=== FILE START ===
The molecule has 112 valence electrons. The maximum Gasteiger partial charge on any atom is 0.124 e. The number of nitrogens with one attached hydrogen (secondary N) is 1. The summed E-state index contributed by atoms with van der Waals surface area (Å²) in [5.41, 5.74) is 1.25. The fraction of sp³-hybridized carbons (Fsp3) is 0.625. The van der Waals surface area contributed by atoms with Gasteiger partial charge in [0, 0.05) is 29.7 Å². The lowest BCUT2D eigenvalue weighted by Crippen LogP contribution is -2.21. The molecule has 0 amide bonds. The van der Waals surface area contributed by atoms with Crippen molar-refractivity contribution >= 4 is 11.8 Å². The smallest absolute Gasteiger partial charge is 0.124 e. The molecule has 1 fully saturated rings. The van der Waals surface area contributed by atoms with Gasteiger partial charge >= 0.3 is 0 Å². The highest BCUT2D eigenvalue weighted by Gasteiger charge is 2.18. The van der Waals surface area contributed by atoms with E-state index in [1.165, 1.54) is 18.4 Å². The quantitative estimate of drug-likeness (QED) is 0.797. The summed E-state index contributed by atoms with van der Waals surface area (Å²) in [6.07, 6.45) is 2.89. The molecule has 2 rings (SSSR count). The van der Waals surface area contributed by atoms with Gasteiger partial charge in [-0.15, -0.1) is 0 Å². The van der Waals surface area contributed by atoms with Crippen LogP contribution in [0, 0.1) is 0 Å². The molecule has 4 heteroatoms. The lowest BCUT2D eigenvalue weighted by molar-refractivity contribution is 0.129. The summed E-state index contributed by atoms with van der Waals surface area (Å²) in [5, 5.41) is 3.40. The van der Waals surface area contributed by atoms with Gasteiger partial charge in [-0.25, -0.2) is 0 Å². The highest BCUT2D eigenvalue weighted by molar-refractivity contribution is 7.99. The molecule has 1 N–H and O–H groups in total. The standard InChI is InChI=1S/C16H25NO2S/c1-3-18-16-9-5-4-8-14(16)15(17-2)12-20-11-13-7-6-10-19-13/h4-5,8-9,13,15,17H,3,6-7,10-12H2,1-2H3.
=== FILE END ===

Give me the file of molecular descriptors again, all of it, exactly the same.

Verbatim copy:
The molecule has 112 valence electrons. The maximum Gasteiger partial charge on any atom is 0.124 e. The number of nitrogens with one attached hydrogen (secondary N) is 1. The summed E-state index contributed by atoms with van der Waals surface area (Å²) in [5.41, 5.74) is 1.25. The fraction of sp³-hybridized carbons (Fsp3) is 0.625. The van der Waals surface area contributed by atoms with Gasteiger partial charge in [0, 0.05) is 29.7 Å². The lowest BCUT2D eigenvalue weighted by Crippen LogP contribution is -2.21. The molecule has 0 amide bonds. The van der Waals surface area contributed by atoms with Crippen molar-refractivity contribution >= 4 is 11.8 Å². The smallest absolute Gasteiger partial charge is 0.124 e. The molecule has 1 fully saturated rings. The van der Waals surface area contributed by atoms with Gasteiger partial charge >= 0.3 is 0 Å². The highest BCUT2D eigenvalue weighted by Gasteiger charge is 2.18. The van der Waals surface area contributed by atoms with E-state index in [1.165, 1.54) is 18.4 Å². The quantitative estimate of drug-likeness (QED) is 0.797. The summed E-state index contributed by atoms with van der Waals surface area (Å²) in [6.07, 6.45) is 2.89. The molecule has 2 rings (SSSR count). The van der Waals surface area contributed by atoms with Gasteiger partial charge in [-0.15, -0.1) is 0 Å². The van der Waals surface area contributed by atoms with Crippen LogP contribution in [0, 0.1) is 0 Å². The molecule has 4 heteroatoms. The lowest BCUT2D eigenvalue weighted by molar-refractivity contribution is 0.129. The summed E-state index contributed by atoms with van der Waals surface area (Å²) in [5, 5.41) is 3.40. The van der Waals surface area contributed by atoms with Gasteiger partial charge in [-0.25, -0.2) is 0 Å². The highest BCUT2D eigenvalue weighted by molar-refractivity contribution is 7.99. The molecule has 1 N–H and O–H groups in total. The standard InChI is InChI=1S/C16H25NO2S/c1-3-18-16-9-5-4-8-14(16)15(17-2)12-20-11-13-7-6-10-19-13/h4-5,8-9,13,15,17H,3,6-7,10-12H2,1-2H3.